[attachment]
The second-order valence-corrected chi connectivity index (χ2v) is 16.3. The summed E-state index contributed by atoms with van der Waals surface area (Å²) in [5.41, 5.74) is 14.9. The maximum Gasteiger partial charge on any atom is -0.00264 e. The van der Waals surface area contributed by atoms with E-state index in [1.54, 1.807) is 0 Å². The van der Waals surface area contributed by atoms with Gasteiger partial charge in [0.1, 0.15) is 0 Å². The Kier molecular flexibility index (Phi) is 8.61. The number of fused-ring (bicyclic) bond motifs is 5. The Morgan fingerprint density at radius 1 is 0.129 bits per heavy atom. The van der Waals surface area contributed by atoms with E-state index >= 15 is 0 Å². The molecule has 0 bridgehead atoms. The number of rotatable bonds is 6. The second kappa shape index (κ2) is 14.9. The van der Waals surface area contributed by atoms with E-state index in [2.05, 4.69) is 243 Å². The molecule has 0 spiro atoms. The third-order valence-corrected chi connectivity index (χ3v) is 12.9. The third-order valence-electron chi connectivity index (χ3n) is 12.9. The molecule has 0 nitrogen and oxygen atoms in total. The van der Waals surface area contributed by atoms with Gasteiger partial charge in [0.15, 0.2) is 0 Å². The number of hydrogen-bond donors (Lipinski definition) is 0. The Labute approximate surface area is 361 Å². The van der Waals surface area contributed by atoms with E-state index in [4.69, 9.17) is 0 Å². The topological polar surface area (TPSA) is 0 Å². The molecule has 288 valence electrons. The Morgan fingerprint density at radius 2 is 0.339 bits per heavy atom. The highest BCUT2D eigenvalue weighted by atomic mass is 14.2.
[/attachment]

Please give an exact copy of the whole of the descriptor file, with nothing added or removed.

The second-order valence-corrected chi connectivity index (χ2v) is 16.3. The summed E-state index contributed by atoms with van der Waals surface area (Å²) in [5.41, 5.74) is 14.9. The maximum Gasteiger partial charge on any atom is -0.00264 e. The van der Waals surface area contributed by atoms with E-state index in [1.54, 1.807) is 0 Å². The van der Waals surface area contributed by atoms with Gasteiger partial charge in [0.1, 0.15) is 0 Å². The Kier molecular flexibility index (Phi) is 8.61. The number of fused-ring (bicyclic) bond motifs is 5. The Morgan fingerprint density at radius 1 is 0.129 bits per heavy atom. The van der Waals surface area contributed by atoms with E-state index >= 15 is 0 Å². The molecule has 0 bridgehead atoms. The number of rotatable bonds is 6. The second kappa shape index (κ2) is 14.9. The van der Waals surface area contributed by atoms with E-state index in [2.05, 4.69) is 243 Å². The molecule has 0 spiro atoms. The third-order valence-corrected chi connectivity index (χ3v) is 12.9. The third-order valence-electron chi connectivity index (χ3n) is 12.9. The molecule has 0 nitrogen and oxygen atoms in total. The van der Waals surface area contributed by atoms with Gasteiger partial charge in [0.15, 0.2) is 0 Å². The number of hydrogen-bond donors (Lipinski definition) is 0. The Labute approximate surface area is 361 Å². The van der Waals surface area contributed by atoms with E-state index in [4.69, 9.17) is 0 Å². The topological polar surface area (TPSA) is 0 Å². The molecule has 288 valence electrons. The Morgan fingerprint density at radius 2 is 0.339 bits per heavy atom. The highest BCUT2D eigenvalue weighted by atomic mass is 14.2.